Tapping along to music is fun, and we have all been tapping our feet along to various beats for centuries. Guitar Hero Live is just the latest game to continue this fine tradition, but its free fun does not last long.
Evolving the musical fun
Guitar Hero Live’s basic premise on mobile will be instantly familiar to music game fans. Notes scroll down various tracks of the on screen highway, and it is up to you to hit them in time to the beat. Chaining these together nets you a higher score, while charging your special lets you unleash a further multiplier bonus for a limited period of time.
Guitar Hero Live progresses the action beyond just taps though, with multi-touch, slides, and swipes all required to earn you a five star score. This all feels quite responsive - even on a smaller screens - until you reach the higher difficulties. Then even the most nibble and narrow figures may find themselves tripping up. Fortunately, if you have a full guitar controller, you can sync it up with the app to play – though this is probably only recommended if you can feed the video out to a monitor.
So, the basics are essentially unchanged, but what about the rest of the package? Well, it all begins well, with a slick interface that lets you simply select between the Live and TV modes. Live is not actually live of course, instead this is the name of the main campaign mode, while TV give you access to an online service of constantly playing songs that you can play along with.
How big and how much!?!
With gameplay basically the same between each of these modes only real difference is in their presentation. Under the TV mode, songs' music videos play along with the music, unchanging with your performance, so that the only feedback offered is through visual cues on the note highway and occasional flat notes when you mess up.
Live is more complete in its feedback. Along with the previously mentioned indicators, this mode also features a video of you playing with a band in first person, looking out at a cheering or booing audience depending on your performance. It’s a nice touch but, even playing on a TV, watching the crowd's mood change is a challenge if you want to keep up with the action – on mobile devices its near impossible.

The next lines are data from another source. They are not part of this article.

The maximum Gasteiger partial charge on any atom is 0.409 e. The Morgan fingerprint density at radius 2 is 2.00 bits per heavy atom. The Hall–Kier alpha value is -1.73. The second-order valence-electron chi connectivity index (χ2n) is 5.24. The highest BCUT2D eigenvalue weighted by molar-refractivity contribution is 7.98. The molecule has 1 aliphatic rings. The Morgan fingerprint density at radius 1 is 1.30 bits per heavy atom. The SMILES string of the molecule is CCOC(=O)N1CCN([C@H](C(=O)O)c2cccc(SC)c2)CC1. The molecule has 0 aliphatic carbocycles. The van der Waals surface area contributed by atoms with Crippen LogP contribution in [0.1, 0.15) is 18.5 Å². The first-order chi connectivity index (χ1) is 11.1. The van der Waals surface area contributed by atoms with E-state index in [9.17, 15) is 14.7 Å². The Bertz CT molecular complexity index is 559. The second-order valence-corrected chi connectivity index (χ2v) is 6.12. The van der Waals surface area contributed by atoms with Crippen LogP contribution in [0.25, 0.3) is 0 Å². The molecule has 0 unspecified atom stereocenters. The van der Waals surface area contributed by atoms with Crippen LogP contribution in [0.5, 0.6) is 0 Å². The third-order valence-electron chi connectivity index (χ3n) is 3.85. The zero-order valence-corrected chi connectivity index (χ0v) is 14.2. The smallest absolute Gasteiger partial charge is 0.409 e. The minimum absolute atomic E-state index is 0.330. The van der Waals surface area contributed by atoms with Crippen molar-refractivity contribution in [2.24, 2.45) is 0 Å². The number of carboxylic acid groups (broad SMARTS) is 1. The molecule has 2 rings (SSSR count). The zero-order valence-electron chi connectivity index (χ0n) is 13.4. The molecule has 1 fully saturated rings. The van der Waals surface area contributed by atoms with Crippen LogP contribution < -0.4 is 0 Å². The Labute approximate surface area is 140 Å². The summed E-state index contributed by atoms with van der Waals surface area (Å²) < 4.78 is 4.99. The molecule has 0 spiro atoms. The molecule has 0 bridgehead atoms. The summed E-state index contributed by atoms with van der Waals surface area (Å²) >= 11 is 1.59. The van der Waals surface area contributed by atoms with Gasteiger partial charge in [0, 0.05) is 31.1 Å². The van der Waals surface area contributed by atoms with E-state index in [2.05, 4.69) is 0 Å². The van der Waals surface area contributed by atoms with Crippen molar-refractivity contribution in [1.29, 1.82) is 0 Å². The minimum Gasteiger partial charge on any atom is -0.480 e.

Everything should be great then, providing you don’t got to expert difficulty, but publisher Activision has managed to put a real sting in Live's tail. Downloading this 2GB app (!) only gives you access to two tracks – one in Live and one in TV. If you want more you will have to download the full game – not individually priced micro-transactions per track but the full, premium, $50 game. And that is a bit too much to ask.
Too much for too little
This Guitar Hero Live download is a trail version, and it should perhaps be more upfront about that fact – particularly with the size of the download and the price to upgrade. The two tracks are certainly fun to play, but clearing space on my phone and then downloading the 2GB file was more trouble than I would go to were I not reviewing it - especially as I have no intention of spending $50 on it. All that said, if you buy the guitar bundle and can stream this out to a TV, this is a great portable way to take Guitar Hero to parties.